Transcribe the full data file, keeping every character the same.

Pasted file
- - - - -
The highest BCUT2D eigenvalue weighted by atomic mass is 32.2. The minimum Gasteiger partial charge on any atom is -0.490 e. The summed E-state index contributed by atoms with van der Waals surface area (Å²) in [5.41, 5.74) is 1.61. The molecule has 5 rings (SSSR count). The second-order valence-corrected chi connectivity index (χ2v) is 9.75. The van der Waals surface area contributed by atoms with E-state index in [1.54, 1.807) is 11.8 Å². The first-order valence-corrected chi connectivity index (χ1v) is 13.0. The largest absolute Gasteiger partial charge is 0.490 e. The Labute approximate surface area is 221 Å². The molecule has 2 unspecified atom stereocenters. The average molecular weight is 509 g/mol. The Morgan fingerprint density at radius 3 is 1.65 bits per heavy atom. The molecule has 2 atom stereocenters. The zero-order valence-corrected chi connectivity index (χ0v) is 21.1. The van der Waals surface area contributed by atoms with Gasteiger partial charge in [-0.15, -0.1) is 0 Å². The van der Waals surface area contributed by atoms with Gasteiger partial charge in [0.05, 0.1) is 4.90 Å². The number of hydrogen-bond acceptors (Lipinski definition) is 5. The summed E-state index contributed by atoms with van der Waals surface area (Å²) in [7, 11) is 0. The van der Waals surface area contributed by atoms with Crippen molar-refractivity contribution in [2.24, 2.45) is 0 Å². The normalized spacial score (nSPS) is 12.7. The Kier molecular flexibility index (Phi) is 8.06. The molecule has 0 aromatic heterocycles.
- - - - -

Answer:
The highest BCUT2D eigenvalue weighted by atomic mass is 32.2. The minimum Gasteiger partial charge on any atom is -0.490 e. The summed E-state index contributed by atoms with van der Waals surface area (Å²) in [5.41, 5.74) is 1.61. The molecule has 5 rings (SSSR count). The second-order valence-corrected chi connectivity index (χ2v) is 9.75. The van der Waals surface area contributed by atoms with E-state index in [1.54, 1.807) is 11.8 Å². The first-order valence-corrected chi connectivity index (χ1v) is 13.0. The largest absolute Gasteiger partial charge is 0.490 e. The Labute approximate surface area is 221 Å². The molecule has 2 unspecified atom stereocenters. The average molecular weight is 509 g/mol. The Morgan fingerprint density at radius 3 is 1.65 bits per heavy atom. The molecule has 2 atom stereocenters. The zero-order valence-corrected chi connectivity index (χ0v) is 21.1. The van der Waals surface area contributed by atoms with Gasteiger partial charge in [-0.15, -0.1) is 0 Å². The van der Waals surface area contributed by atoms with Gasteiger partial charge in [0.05, 0.1) is 4.90 Å². The number of hydrogen-bond acceptors (Lipinski definition) is 5. The summed E-state index contributed by atoms with van der Waals surface area (Å²) in [7, 11) is 0. The van der Waals surface area contributed by atoms with Crippen molar-refractivity contribution in [2.24, 2.45) is 0 Å². The normalized spacial score (nSPS) is 12.7. The Kier molecular flexibility index (Phi) is 8.06. The molecule has 0 aromatic heterocycles.